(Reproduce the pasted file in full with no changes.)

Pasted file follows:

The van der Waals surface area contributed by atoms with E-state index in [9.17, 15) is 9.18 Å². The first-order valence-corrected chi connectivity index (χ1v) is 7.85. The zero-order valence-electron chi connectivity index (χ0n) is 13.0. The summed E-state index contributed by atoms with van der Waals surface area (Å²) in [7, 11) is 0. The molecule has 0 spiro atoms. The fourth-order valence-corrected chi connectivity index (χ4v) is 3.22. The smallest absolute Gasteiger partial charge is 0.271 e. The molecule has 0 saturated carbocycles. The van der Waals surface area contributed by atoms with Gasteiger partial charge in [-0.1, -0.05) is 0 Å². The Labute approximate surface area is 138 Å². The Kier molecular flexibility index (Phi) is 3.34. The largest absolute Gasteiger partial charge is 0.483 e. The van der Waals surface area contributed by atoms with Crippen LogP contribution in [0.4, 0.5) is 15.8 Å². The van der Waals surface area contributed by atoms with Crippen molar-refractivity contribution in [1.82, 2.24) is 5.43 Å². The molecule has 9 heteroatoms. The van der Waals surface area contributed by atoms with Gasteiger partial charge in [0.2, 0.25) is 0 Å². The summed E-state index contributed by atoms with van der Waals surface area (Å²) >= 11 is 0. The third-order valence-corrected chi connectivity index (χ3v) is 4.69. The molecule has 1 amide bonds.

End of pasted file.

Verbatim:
The van der Waals surface area contributed by atoms with E-state index in [9.17, 15) is 9.18 Å². The first-order valence-corrected chi connectivity index (χ1v) is 7.85. The zero-order valence-electron chi connectivity index (χ0n) is 13.0. The summed E-state index contributed by atoms with van der Waals surface area (Å²) in [7, 11) is 0. The molecule has 0 spiro atoms. The fourth-order valence-corrected chi connectivity index (χ4v) is 3.22. The smallest absolute Gasteiger partial charge is 0.271 e. The molecule has 0 saturated carbocycles. The van der Waals surface area contributed by atoms with Gasteiger partial charge in [-0.1, -0.05) is 0 Å². The Labute approximate surface area is 138 Å². The Kier molecular flexibility index (Phi) is 3.34. The largest absolute Gasteiger partial charge is 0.483 e. The van der Waals surface area contributed by atoms with Crippen LogP contribution in [0.4, 0.5) is 15.8 Å². The van der Waals surface area contributed by atoms with Crippen molar-refractivity contribution in [1.82, 2.24) is 5.43 Å². The molecule has 9 heteroatoms. The van der Waals surface area contributed by atoms with Gasteiger partial charge in [0.2, 0.25) is 0 Å². The summed E-state index contributed by atoms with van der Waals surface area (Å²) >= 11 is 0. The third-order valence-corrected chi connectivity index (χ3v) is 4.69. The molecule has 1 amide bonds.